Sacchi's Milan could afford a 4-4-2 because it pressed high up the pitch, the high offside line (Sacchi's ideal was 25 meters from center back to center forward) squeezing the space and preventing the opposition having time on the ball. The liberalization of the offside law has made such a high line impossible, and any side that doesn't play an additional man in the center of midfield struggles to control possession. If this imaginary game is being played under modern rules, Sacchi's side immediately has a problem.
Then again, Barca is not used to sides that press as hard or as high as Sacchi's, and when Milan do win the ball, Colombo and Donadoni give Dani Alves and Abidal a dilemma. Do they press on as they would usually to, providing attacking width and overlapping the inverted wingers, or do they try to deal with the potential attacking threat? The evidence of this season has been that Barca's fullbacks tend to push on regardless, and that could mean a steady supply of crosses to Van Basten, an excellent finisher of aerial chances.
Messi's drifting, such a problem for so many sides, shouldn't present Milan with too much of an issue, given its offside line should compress the space available to him, forcing him into the area occupied by Ancelotti and Rijkaard. The concern for Milan would be that if any of Xavi, Iniesta and Messi do have even a fraction of time on the ball in a central area, they could feed angled balls through for Pedro or Villa to cut onto from wide. Part of the idea of pressing is to panic the opposition into hasty passes, but even when those three are under pressure, the suspicion must be that eventually one would find the killer pass, particularly given the changes in the offside law that make it easier for Villa and Pedro to time their runs.
Of course, a version of this fixture did occur in 1994, when Cruyff's Dream Team, the clear precursors of this Barca, met a Milan side remodeled by Fabio Capello in the Champions League final. On that occasion, Milan thrashed Barca 4-0, whose two fluid forwards, Hristo Stoichkov and Romario, found themselves squeezed out of utility by a combination of the Milan back four (even though it was significantly rejigged that night because of injury) and Marcel Desailly sitting deep in the midfield. Dejan Savicevic, meanwhile, ran wild, drifting from a nominal center forward's position into the spaces behind the Barca fullbacks.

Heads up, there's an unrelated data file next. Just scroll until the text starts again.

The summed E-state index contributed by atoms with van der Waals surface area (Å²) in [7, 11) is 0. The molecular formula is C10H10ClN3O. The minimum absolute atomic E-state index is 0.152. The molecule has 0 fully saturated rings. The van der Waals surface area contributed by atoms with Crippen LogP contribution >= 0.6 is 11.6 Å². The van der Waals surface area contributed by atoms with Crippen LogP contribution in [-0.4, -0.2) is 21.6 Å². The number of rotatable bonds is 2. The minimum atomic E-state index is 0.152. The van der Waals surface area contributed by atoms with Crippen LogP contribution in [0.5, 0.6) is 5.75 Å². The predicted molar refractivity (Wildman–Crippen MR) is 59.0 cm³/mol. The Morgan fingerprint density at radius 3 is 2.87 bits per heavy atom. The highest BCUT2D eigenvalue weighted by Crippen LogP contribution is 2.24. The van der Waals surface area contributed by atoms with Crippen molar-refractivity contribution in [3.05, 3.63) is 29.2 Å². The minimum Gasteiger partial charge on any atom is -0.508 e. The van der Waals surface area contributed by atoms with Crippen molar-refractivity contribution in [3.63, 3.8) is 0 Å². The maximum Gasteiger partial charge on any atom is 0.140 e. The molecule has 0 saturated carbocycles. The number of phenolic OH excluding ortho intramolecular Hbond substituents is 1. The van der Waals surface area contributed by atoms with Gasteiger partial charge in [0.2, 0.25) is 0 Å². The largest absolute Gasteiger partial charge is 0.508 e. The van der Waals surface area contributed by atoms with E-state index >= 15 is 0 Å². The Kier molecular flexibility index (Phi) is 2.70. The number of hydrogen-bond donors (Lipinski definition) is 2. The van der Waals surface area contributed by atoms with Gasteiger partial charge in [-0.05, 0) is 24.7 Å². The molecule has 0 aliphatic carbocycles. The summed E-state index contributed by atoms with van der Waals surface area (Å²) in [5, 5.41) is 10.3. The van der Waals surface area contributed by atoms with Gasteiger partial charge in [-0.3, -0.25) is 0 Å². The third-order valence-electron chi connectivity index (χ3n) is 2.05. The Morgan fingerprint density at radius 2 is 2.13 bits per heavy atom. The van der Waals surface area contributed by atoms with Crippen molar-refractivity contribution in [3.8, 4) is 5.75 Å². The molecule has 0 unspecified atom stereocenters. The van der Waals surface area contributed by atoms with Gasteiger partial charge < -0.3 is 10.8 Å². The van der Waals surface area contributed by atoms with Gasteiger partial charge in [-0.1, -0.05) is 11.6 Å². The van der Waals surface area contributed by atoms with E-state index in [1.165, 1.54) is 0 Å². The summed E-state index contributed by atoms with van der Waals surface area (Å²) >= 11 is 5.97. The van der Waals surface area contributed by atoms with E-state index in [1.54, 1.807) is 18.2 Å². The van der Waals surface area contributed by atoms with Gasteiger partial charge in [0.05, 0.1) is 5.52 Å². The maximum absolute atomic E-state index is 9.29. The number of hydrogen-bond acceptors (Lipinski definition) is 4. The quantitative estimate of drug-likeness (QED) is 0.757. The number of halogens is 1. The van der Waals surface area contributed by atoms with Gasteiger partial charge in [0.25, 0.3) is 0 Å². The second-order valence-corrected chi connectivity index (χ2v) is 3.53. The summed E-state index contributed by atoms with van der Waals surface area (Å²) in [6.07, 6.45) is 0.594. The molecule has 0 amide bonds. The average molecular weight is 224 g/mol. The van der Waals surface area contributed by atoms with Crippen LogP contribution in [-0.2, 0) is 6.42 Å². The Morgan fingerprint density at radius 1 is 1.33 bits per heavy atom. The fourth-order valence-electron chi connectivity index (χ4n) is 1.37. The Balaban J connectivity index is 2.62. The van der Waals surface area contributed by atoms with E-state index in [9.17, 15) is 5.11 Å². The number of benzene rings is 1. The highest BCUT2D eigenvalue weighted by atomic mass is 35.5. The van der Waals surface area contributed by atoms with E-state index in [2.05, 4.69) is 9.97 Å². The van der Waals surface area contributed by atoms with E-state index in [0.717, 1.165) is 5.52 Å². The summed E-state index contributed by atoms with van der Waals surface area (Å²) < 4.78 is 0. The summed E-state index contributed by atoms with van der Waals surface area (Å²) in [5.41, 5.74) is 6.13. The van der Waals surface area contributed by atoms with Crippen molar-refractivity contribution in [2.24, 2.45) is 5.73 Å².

Gullit, perhaps, could do something similar in this game and, while a great strength, the flanks are certainly where Barca look vulnerable, but the liberalization of the offside law must work in the modern team's favor. Sacchi's Milan was a team that favored position on the field over possession, but with opponents able to wander behind its back four without being called offside until they were interfering in a material way, it's hard to see how it could ever achieve that control. Barca, inevitably, would dominate possession, and then it would be just a question of when one of their playmakers pierced the offside trap.
It's a little unfair, because under the old law Milan would have a far better chance. Under the modern interpretation, though, I'm saying Guardiola's Barca to win 2-0, both goals coming from the sort of chance it created against Arsenal in the first half of the first leg at the Emirates this year -- angled balls played to forwards running in from wide.